and then responds with an unspoken but controlled deluge of truths and gut feeling, arresting this reader with shared lived experience of our recent era. I pause to catch my breath before the final stanza of the poem:
The assistant sets a slipper on each of my hands. I crawl to the quayside, throw myself away.
‘Vexiphobia’ acutely explores an irrational fear of flags:
he sees it’s not the flag on a pole that brings fear. It’s the people who hold them on the ground below. Their fists, What they mean.
These poems are continually travelling, both physically and metaphorically, across time, space, place and using different modes of transport. They are fluid in form and never tightly constrained although always expertly controlled, In ‘The Suitcases’ we hear
a knock at the door. A Man. Said he’d been at the river. Said he’d found ponies pulling clothes from three suitcases on the bank but no one was there.
A child’s inquisitive anxiety and puzzled urgency are portrayed flawlessly by the poet:
Get them to seal off the river. But how can you seal off a river when a river wants to run and run?
Stansfield spent her childhood on Bodmin Moor in Cornwall. In her poetry, this familial landscape mingles endearingly in relationships with loved ones. Poems such as ‘Bodmin Moor time capsule,’ ‘At the Minack,’ ‘Alternative Route.’ and‘Klonjuze’ describe an invented, perhaps secret, language between siblings. In ‘Flight Risk’ time travels generationally, the poet musing sense of place spanning centuries.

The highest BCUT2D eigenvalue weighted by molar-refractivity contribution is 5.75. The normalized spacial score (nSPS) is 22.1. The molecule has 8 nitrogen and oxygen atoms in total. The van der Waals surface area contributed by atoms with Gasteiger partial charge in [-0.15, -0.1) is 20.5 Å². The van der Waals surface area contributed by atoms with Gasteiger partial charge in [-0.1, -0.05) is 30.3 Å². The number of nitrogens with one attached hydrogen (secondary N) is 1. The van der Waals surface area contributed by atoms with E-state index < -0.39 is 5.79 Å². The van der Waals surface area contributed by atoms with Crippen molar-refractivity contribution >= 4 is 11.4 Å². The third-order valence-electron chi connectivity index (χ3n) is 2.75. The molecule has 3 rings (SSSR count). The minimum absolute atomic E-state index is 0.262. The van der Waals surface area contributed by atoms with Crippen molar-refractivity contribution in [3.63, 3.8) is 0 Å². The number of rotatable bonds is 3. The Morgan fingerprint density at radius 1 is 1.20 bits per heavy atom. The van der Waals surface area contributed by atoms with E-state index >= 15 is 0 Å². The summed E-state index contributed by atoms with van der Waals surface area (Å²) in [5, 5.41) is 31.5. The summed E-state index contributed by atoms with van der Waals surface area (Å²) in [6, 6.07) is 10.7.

Poems involve both imaginary and actual characters as in ‘The local historian questions her life choices:’
At weekends she crawls tips for the last of the tape players. She can un-jam all the photocopiers in all the reference libraries for fifty miles.
Linguistics are relished in this collection. ‘Talk of her’ exposes Dolly Pentreath in a variety of different ways, a Cornish fishwife who lived in Mousehole and gained the reputation of being the last native speaker of the Cornish language:
she was found by the language man as if she was lost, that the day he came she was raging. He thought her curses Welsh
Stansfield has now moved her home to mid Wales and rhythm and lilt of Cornish, Welsh and other languages are fascinatingly, often wryly and strangely, explored in an innovative way – for instance through the poet’s Welsh classes.
The poems in this collection are delightful to listen to. After hearing ‘Click here to upload your review’ read aloud by the author during this year’s Aldeburgh Festival the poem insists on springing to mind each time I’ve subsequently looked at Tripadvisor reviews. As the quoted extracts show, the sheer joy of written and spoken language runs through this work and invites the reader to revel in and contemplate surprise and futurity in travel.
We speculate on the missing tea trolley and decide bikes might be to blame, getting in the way, or all these holiday cases. Rain comes at the carriage. He peers through the gloom and says, we could be anywhere by now. [‘Soundings, Newtown’]